Relation Between Phonologic Difficulty and the Occurrence of Disfluencies in the Early Stage of Stuttering People who stutter, especially children, have often been reported to exhibit a wide range of concomitant communication problems including articulation and phonologic deficiencies. This study investigated the relation between the phonologic difficulty of words and the point at which stuttering-like disfluencies occurred in the speech of preschool children identified as ... Research Article
Research Article  |   June 01, 1994
Relation Between Phonologic Difficulty and the Occurrence of Disfluencies in the Early Stage of Stuttering
 
Author Affiliations & Notes
  • Rebecca Niermann Throneburg
    University of Illinois at Urbana-Champaign
  • Ehud Yairi
    University of Illinois at Urbana-Champaign
  • Elaine P. Paden
    University of Illinois at Urbana-Champaign
  • Contact author: Rebecca Niermann Throneburg, MA, Department of Speech and Hearing Science, University of Illinois, 901 S. Sixth Street, Champaign, IL 61820
Article Information
Speech, Voice & Prosodic Disorders / Fluency Disorders / Speech, Voice & Prosody / Speech / Research Articles
Research Article   |   June 01, 1994
Relation Between Phonologic Difficulty and the Occurrence of Disfluencies in the Early Stage of Stuttering
Journal of Speech, Language, and Hearing Research, June 1994, Vol. 37, 504-509. doi:10.1044/jshr.3703.504
History: Received April 27, 1993 , Accepted November 15, 1993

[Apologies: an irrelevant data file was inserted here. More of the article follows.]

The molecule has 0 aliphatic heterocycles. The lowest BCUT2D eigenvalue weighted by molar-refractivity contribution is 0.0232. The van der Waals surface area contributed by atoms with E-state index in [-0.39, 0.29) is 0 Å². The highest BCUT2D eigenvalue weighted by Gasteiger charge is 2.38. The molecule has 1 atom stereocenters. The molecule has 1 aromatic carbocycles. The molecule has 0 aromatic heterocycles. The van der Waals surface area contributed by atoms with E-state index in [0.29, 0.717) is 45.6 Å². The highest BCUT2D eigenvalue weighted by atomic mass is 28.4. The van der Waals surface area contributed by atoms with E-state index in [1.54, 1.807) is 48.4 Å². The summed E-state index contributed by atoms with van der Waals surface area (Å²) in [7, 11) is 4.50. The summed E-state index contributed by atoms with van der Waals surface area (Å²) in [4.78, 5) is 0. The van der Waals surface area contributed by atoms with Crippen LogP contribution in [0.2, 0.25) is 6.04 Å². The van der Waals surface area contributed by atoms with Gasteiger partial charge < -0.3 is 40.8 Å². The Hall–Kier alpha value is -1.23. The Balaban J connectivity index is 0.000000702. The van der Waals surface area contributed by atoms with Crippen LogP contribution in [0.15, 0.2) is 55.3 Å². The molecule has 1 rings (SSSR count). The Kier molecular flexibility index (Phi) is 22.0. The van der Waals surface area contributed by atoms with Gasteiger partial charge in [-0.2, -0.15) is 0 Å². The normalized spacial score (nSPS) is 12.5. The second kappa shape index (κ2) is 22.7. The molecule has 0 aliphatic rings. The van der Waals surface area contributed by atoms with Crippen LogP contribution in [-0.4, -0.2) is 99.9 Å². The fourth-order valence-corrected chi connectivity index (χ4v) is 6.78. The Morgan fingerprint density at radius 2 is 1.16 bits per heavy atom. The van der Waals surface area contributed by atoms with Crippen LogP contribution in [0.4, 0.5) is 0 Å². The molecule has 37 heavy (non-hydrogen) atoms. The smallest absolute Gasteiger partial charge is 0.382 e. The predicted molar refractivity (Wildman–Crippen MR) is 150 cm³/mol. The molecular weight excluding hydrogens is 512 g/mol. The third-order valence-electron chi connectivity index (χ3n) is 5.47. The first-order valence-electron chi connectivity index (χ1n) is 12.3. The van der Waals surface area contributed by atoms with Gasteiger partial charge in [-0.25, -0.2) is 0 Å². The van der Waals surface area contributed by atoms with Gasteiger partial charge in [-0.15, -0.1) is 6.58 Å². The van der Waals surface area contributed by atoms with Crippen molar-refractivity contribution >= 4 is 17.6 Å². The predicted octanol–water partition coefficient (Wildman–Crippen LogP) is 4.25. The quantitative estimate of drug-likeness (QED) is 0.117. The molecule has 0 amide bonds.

Journal of Speech, Language, and Hearing Research, June 1994, Vol. 37, 504-509. doi:10.1044/jshr.3703.504
History: Received April 27, 1993; Accepted November 15, 1993

People who stutter, especially children, have often been reported to exhibit a wide range of concomitant communication problems including articulation and phonologic deficiencies. This study investigated the relation between the phonologic difficulty of words and the point at which stuttering-like disfluencies occurred in the speech of preschool children identified as having a stuttering problem (n=24). The children were divided into subgroups according to stuttering severity and phonologic ability. A spontaneous speech sample of approximately 1,000 words was tape-recorded from each child, and perceived disfluencies were identified. The phonologic difficulty of each word on which there was a stuttering-like disfluency and of each fluent word immediately following such a disfluency was categorized. The proportion of words in each child’s speech sample that contained each category of phonologic difficulty was determined. The data showed that the proportion of disfluent and immediately following words in each type of phonologic difficulty closely resembled the proportion of words in the speech sample of the same type of difficulty. There were no significant differences between the subgroups of stutterers. We concluded, therefore, that the phonologic difficulty of the disfluent word, and the fluent word following it, did not contribute to fluency breakdown regardless of the childrens’ stuttering severity or phonologic ability.

Acknowledgment
The system for categorizing phonological difficulty was originally devised by Susan A. Moss and Elaine P. Paden and used in an unpublished doctoral dissertation (University of Illinois, 1986). This research was supported by grant #R01-DC00459 from the National Institute of Deafness and Other Communicative Disorders; principal investigator, Ehud Yairi.
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